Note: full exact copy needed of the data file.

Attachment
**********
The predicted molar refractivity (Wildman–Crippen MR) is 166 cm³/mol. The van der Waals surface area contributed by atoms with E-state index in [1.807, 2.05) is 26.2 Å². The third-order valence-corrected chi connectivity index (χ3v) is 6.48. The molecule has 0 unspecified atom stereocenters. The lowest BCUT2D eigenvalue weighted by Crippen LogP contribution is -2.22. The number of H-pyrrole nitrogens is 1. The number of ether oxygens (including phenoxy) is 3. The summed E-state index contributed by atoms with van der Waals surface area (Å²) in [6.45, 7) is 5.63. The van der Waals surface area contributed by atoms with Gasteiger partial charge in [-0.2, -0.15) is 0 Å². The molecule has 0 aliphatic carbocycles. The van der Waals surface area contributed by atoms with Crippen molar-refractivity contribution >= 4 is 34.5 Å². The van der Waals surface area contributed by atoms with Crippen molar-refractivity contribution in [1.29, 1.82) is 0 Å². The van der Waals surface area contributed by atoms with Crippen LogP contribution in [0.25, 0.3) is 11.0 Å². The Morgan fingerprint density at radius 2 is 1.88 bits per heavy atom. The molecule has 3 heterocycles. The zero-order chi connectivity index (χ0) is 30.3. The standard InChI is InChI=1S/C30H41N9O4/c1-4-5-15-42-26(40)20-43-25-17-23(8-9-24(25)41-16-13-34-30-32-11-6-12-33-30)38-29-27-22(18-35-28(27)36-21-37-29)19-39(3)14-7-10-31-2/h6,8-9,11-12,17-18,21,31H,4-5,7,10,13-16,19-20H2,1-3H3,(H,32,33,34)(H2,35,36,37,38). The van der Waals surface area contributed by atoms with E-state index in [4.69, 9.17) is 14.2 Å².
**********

The predicted molar refractivity (Wildman–Crippen MR) is 166 cm³/mol. The van der Waals surface area contributed by atoms with E-state index in [1.807, 2.05) is 26.2 Å². The third-order valence-corrected chi connectivity index (χ3v) is 6.48. The molecule has 0 unspecified atom stereocenters. The lowest BCUT2D eigenvalue weighted by Crippen LogP contribution is -2.22. The number of H-pyrrole nitrogens is 1. The number of ether oxygens (including phenoxy) is 3. The summed E-state index contributed by atoms with van der Waals surface area (Å²) in [6.45, 7) is 5.63. The van der Waals surface area contributed by atoms with Gasteiger partial charge in [-0.2, -0.15) is 0 Å². The molecule has 0 aliphatic carbocycles. The van der Waals surface area contributed by atoms with Crippen molar-refractivity contribution >= 4 is 34.5 Å². The van der Waals surface area contributed by atoms with Crippen molar-refractivity contribution in [1.29, 1.82) is 0 Å². The van der Waals surface area contributed by atoms with Crippen LogP contribution in [0.25, 0.3) is 11.0 Å². The Morgan fingerprint density at radius 2 is 1.88 bits per heavy atom. The molecule has 3 heterocycles. The zero-order chi connectivity index (χ0) is 30.3. The standard InChI is InChI=1S/C30H41N9O4/c1-4-5-15-42-26(40)20-43-25-17-23(8-9-24(25)41-16-13-34-30-32-11-6-12-33-30)38-29-27-22(18-35-28(27)36-21-37-29)19-39(3)14-7-10-31-2/h6,8-9,11-12,17-18,21,31H,4-5,7,10,13-16,19-20H2,1-3H3,(H,32,33,34)(H2,35,36,37,38). The van der Waals surface area contributed by atoms with E-state index in [4.69, 9.17) is 14.2 Å².